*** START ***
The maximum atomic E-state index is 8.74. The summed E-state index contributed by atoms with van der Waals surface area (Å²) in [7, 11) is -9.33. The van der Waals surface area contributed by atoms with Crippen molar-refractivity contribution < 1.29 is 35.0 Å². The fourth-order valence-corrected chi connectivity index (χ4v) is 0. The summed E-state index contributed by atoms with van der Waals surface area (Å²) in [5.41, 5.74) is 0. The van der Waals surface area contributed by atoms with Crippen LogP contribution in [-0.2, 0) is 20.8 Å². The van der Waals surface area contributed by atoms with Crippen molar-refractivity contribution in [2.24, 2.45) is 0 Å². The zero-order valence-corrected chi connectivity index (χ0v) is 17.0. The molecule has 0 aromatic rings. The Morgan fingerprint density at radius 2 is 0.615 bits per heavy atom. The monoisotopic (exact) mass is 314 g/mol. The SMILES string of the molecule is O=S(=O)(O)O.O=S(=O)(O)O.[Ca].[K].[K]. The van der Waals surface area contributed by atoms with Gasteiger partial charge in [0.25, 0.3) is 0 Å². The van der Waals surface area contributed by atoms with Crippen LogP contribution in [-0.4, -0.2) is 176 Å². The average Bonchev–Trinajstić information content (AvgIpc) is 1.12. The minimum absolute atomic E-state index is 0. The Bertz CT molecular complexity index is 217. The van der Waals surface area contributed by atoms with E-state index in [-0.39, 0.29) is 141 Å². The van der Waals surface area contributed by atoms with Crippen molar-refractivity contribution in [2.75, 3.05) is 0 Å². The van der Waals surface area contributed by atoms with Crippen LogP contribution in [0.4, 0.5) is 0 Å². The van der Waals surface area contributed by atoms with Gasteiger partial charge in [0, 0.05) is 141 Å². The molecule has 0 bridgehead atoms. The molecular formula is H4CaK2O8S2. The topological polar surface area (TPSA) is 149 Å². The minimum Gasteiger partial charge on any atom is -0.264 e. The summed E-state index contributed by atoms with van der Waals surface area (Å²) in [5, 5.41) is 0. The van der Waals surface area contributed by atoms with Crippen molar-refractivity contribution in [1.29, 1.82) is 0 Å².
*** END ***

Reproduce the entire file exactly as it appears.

The maximum atomic E-state index is 8.74. The summed E-state index contributed by atoms with van der Waals surface area (Å²) in [7, 11) is -9.33. The van der Waals surface area contributed by atoms with Crippen molar-refractivity contribution < 1.29 is 35.0 Å². The fourth-order valence-corrected chi connectivity index (χ4v) is 0. The summed E-state index contributed by atoms with van der Waals surface area (Å²) in [5.41, 5.74) is 0. The van der Waals surface area contributed by atoms with Crippen LogP contribution in [-0.2, 0) is 20.8 Å². The van der Waals surface area contributed by atoms with Crippen molar-refractivity contribution in [2.24, 2.45) is 0 Å². The zero-order valence-corrected chi connectivity index (χ0v) is 17.0. The molecule has 0 aromatic rings. The Morgan fingerprint density at radius 2 is 0.615 bits per heavy atom. The monoisotopic (exact) mass is 314 g/mol. The SMILES string of the molecule is O=S(=O)(O)O.O=S(=O)(O)O.[Ca].[K].[K]. The van der Waals surface area contributed by atoms with Gasteiger partial charge in [0.25, 0.3) is 0 Å². The van der Waals surface area contributed by atoms with Crippen LogP contribution in [-0.4, -0.2) is 176 Å². The average Bonchev–Trinajstić information content (AvgIpc) is 1.12. The minimum absolute atomic E-state index is 0. The Bertz CT molecular complexity index is 217. The van der Waals surface area contributed by atoms with E-state index in [-0.39, 0.29) is 141 Å². The van der Waals surface area contributed by atoms with Crippen molar-refractivity contribution in [2.75, 3.05) is 0 Å². The van der Waals surface area contributed by atoms with Crippen LogP contribution in [0.4, 0.5) is 0 Å². The van der Waals surface area contributed by atoms with Gasteiger partial charge in [0, 0.05) is 141 Å². The molecule has 0 bridgehead atoms. The molecular formula is H4CaK2O8S2. The topological polar surface area (TPSA) is 149 Å². The minimum Gasteiger partial charge on any atom is -0.264 e. The summed E-state index contributed by atoms with van der Waals surface area (Å²) in [5, 5.41) is 0. The van der Waals surface area contributed by atoms with Crippen molar-refractivity contribution in [1.29, 1.82) is 0 Å².